Liz blames herself for what happened to Arturo, of course she does. That’s our Liz — self-sacrificing and ready to lay down her life for those she loves. She’d rather take the blame than have them suffer. Liz thinks if she helped him take better care of his health that they wouldn’t have had to be here, and he wouldn’t have been detained.

Liz is the one that takes care of Arturo. What would happen if she can’t do that anymore? It’s enough to nearly drive her to a panic attack, but Jenna helps calm her. Before they head to the detention center, Liz makes a mystery phone call — and I knew immediately who it was. Someone she wouldn’t have called unless the situation called for it — her ex-fiancé.

At the detention center, Liz and Jenna had no luck trying to get Arturo out. He was set to be transferred to El Paso for his deportation hearing, and Liz was left spiraling with what to do.

Which is why it was a complete shock when she walked into the Crashdown and found her father there — working, smiling, safe, free. Turns out, that mystery call was in fact Diego, and he’d helped free Arturo. Diego’s mom is a senator — and someone that’s always loved Liz — so she made it happen.

In a way, having Diego be the one to help Liz felt right. Because it brought a sense of closure to the situation. Liz had just up and left Diego — and hadn’t spoken to him since. In coming back, they hashed things out, and it’s all good.

Well, Diego did warn Liz that she could be facing some trouble down the road following her behavior at the detention center. But, she’ll deal with it when it comes.

Definitely not alien abductions

Ursula Coyote/The CW

While “big bads” tend to get a bad rap, they’re essential to storytelling on television. These big bads challenge our characters in ways they haven’t been challenged before, which helps them grow and also serves as a learning process.

Last season, Noah was the big bad — one that many of us never saw coming. The build up and the subsequent reveal made for some special television. Considering Noah was a pretty impressive big bad — absolutely terrifying in every regard, which is exactly what you want — the question becomes: How do you top that?

At first, I thought Max was going to develop into the “big bad.” That his family would eventually save him from the brink. But with the new information from the past — about what really went down in 1948 — it’s something sinister that we still don’t quite have a grasp on. Louise mentioned a “devil,” and it certainly answers the “why” of “why did these aliens flee to Earth?” Clearly, they were running from something. And that something nearly found them.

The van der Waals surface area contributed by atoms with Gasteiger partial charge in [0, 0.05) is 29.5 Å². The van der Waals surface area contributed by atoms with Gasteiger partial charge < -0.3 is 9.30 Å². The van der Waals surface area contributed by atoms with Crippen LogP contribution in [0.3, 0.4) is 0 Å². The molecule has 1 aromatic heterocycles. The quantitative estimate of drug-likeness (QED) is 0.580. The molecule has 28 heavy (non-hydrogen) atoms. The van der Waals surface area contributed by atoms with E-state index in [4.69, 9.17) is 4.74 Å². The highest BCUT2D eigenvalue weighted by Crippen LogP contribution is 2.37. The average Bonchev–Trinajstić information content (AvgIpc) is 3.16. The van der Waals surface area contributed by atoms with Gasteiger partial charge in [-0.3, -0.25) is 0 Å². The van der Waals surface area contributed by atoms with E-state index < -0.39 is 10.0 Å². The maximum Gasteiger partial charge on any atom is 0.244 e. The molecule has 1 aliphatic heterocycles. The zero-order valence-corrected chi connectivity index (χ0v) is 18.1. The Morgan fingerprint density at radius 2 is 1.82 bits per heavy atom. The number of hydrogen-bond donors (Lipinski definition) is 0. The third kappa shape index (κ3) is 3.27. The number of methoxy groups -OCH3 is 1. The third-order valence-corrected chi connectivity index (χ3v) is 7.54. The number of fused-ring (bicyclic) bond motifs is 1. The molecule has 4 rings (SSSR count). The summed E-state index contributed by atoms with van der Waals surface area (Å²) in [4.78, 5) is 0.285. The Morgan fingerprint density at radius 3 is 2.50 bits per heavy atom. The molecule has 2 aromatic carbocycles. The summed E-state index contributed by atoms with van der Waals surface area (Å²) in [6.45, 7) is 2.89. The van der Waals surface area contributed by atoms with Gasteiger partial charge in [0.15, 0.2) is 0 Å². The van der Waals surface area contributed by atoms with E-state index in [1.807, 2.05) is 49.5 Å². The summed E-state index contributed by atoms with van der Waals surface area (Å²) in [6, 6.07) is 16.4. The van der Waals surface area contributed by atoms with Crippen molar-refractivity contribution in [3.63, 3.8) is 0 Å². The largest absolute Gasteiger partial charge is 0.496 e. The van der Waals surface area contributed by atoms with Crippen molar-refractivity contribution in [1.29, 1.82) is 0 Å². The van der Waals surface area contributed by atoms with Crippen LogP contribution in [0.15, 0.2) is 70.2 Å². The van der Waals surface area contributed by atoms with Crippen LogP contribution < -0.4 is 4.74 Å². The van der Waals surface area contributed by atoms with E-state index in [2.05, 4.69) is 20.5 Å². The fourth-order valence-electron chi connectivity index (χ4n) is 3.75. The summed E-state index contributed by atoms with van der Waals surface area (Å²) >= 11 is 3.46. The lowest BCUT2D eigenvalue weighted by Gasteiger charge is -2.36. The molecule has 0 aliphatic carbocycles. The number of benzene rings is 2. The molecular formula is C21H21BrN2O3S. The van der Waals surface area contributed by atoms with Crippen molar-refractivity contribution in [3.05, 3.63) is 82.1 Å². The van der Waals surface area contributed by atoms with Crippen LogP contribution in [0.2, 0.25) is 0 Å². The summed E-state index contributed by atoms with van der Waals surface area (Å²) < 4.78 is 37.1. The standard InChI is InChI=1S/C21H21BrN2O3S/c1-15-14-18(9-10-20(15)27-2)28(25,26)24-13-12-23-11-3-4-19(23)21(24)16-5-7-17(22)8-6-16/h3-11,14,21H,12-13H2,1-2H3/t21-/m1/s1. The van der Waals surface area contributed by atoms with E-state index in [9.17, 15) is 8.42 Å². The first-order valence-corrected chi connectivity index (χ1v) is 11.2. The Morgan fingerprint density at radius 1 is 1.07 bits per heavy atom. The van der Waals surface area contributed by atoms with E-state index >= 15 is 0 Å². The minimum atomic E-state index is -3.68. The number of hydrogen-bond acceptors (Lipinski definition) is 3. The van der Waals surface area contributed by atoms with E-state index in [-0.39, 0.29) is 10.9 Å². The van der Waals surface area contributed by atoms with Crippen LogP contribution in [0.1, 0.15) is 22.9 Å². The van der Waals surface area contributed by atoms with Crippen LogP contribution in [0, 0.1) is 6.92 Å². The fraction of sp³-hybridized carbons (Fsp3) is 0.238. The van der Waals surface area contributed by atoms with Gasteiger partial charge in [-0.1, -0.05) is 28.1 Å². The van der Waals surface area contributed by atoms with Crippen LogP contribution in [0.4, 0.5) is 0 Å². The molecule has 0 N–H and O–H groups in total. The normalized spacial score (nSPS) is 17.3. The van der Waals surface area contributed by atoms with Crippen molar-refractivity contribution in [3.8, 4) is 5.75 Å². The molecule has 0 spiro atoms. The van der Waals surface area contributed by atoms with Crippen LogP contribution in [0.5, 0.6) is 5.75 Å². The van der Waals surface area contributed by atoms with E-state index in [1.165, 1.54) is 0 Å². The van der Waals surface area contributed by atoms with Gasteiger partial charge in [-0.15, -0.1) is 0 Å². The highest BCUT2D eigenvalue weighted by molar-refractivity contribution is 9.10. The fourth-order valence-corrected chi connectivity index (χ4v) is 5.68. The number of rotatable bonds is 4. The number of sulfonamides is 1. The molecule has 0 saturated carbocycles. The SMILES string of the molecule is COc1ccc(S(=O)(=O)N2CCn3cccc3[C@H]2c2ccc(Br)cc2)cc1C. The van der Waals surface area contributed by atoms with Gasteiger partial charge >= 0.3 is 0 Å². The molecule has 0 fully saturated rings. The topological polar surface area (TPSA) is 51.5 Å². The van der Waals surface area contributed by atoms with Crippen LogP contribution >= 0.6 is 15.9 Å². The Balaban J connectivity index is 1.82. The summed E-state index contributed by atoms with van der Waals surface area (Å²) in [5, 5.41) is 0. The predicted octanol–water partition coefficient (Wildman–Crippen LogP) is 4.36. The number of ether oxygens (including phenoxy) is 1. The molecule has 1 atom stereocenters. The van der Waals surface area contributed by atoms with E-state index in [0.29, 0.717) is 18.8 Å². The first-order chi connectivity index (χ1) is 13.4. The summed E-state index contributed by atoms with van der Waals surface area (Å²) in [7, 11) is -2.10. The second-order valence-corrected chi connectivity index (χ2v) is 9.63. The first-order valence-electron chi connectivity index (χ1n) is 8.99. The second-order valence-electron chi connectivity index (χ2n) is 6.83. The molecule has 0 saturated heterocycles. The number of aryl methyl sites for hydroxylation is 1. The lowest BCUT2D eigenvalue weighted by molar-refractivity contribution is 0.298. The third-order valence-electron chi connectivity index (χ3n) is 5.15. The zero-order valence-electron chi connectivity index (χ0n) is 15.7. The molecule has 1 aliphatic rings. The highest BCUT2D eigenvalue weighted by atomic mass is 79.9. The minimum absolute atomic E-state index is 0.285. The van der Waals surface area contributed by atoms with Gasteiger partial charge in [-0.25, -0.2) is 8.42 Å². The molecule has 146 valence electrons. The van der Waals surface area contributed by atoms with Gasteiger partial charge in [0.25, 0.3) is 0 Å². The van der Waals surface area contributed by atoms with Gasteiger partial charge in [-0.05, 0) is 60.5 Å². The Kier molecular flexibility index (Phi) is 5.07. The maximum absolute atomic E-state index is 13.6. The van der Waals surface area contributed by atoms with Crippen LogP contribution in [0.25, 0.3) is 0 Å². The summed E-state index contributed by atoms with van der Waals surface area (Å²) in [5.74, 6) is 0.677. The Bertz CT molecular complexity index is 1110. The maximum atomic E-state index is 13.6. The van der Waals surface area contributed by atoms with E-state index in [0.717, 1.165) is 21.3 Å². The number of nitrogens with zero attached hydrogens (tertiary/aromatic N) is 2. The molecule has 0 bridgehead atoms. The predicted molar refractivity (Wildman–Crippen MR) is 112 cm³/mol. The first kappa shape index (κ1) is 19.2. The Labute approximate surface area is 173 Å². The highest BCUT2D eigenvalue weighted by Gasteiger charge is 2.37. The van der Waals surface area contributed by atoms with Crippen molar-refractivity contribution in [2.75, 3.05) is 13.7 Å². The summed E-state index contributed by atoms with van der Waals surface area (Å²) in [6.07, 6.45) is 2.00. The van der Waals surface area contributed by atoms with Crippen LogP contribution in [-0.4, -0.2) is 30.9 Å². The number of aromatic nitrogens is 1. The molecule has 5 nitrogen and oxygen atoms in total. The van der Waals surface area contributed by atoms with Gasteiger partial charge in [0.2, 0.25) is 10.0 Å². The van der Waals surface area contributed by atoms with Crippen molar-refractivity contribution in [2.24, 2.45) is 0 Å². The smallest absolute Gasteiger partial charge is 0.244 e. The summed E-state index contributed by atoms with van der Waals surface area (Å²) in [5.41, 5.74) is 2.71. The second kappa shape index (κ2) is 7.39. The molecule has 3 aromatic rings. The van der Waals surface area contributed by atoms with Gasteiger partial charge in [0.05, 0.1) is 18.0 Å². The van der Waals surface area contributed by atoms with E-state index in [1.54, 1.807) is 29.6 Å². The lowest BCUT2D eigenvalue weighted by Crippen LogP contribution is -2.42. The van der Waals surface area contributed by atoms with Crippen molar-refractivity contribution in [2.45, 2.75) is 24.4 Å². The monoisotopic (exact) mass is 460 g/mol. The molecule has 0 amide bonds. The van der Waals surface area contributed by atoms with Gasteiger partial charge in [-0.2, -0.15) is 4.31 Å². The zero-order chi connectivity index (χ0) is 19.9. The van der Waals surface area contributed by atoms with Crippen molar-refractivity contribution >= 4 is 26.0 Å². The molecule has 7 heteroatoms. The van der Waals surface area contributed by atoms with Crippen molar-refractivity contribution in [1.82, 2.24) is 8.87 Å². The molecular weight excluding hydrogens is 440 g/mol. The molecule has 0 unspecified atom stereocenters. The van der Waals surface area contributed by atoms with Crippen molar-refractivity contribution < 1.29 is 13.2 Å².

During these 1948 flashbacks, Louise mentioned that a “devil” was coming. Max, who was spiraling in this episode, thought she was talking about him, perhaps. Because, in a memory, he’s chained up as a little boy. Maybe he was the danger? But after Max took some of the anecdote known for bringing back memories, he saw that memory more vividly. Young Max was chained up and his mother, Louise, came to set him free. A hooded figure appeared and began to fight her — until Max was jolted back to reality. Perhaps this hoodie is our “devil?”

Ever since Noah hinted that Max was the “savior,” it’s been alluded to that there are people “coming” for Max. Hell, even Noah was going to use him as leverage to get home. And this show isn’t known for glossing over Easter eggs like that. I fully expect that we’re going to get some development sooner rather than later.

Interestingly enough, there appears to be multiple big bads this season. Unfortunately for us, there don’t appear to be any alien abductions taking place in Roswell. Although, honestly, that might be safer than what’s actually happening. Whatever organization has been kidnapping people, drugging them and stashing them later is scary because of the unknowns. Why are they doing this? Who are they? How does this end?

I don’t even know if one of these big bads is like a decoy or something. Or, hell, maybe we get a two-for-one special this season. That this “devil” will get all the hype, meanwhile this sinister organization kidnapping people will prove to be even more dangerous. A reminder that, sometimes, the worst kind of danger lurks right under your nose — and isn’t alien, but quite familiar.

Roswell, New Mexico airs Mondays at 9/8c on The CW.

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1 Comment

  1. I absolutely live for your reviews of RNM! The only thing is that it was revealed in this episode that Louise is not Max’s mother. (Also the episode title is American Woman…).